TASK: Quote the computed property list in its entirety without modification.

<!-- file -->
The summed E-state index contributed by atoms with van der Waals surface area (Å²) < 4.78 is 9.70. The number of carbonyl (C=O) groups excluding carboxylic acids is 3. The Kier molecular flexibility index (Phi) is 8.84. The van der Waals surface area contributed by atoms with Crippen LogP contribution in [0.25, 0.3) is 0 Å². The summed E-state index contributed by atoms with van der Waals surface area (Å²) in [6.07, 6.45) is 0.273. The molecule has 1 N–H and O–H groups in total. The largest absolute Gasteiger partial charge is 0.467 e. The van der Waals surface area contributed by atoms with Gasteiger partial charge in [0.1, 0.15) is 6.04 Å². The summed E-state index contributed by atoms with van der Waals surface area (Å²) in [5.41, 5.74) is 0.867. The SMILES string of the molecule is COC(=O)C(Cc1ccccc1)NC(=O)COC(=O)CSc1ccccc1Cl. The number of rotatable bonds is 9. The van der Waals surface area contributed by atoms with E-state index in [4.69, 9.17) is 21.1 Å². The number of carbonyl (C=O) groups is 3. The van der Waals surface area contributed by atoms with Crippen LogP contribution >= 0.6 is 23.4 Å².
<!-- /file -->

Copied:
The summed E-state index contributed by atoms with van der Waals surface area (Å²) < 4.78 is 9.70. The number of carbonyl (C=O) groups excluding carboxylic acids is 3. The Kier molecular flexibility index (Phi) is 8.84. The van der Waals surface area contributed by atoms with Crippen LogP contribution in [0.25, 0.3) is 0 Å². The summed E-state index contributed by atoms with van der Waals surface area (Å²) in [6.07, 6.45) is 0.273. The molecule has 1 N–H and O–H groups in total. The largest absolute Gasteiger partial charge is 0.467 e. The van der Waals surface area contributed by atoms with Gasteiger partial charge in [0.1, 0.15) is 6.04 Å². The summed E-state index contributed by atoms with van der Waals surface area (Å²) in [5.41, 5.74) is 0.867. The SMILES string of the molecule is COC(=O)C(Cc1ccccc1)NC(=O)COC(=O)CSc1ccccc1Cl. The number of rotatable bonds is 9. The van der Waals surface area contributed by atoms with E-state index in [4.69, 9.17) is 21.1 Å². The number of carbonyl (C=O) groups is 3. The van der Waals surface area contributed by atoms with Crippen LogP contribution >= 0.6 is 23.4 Å².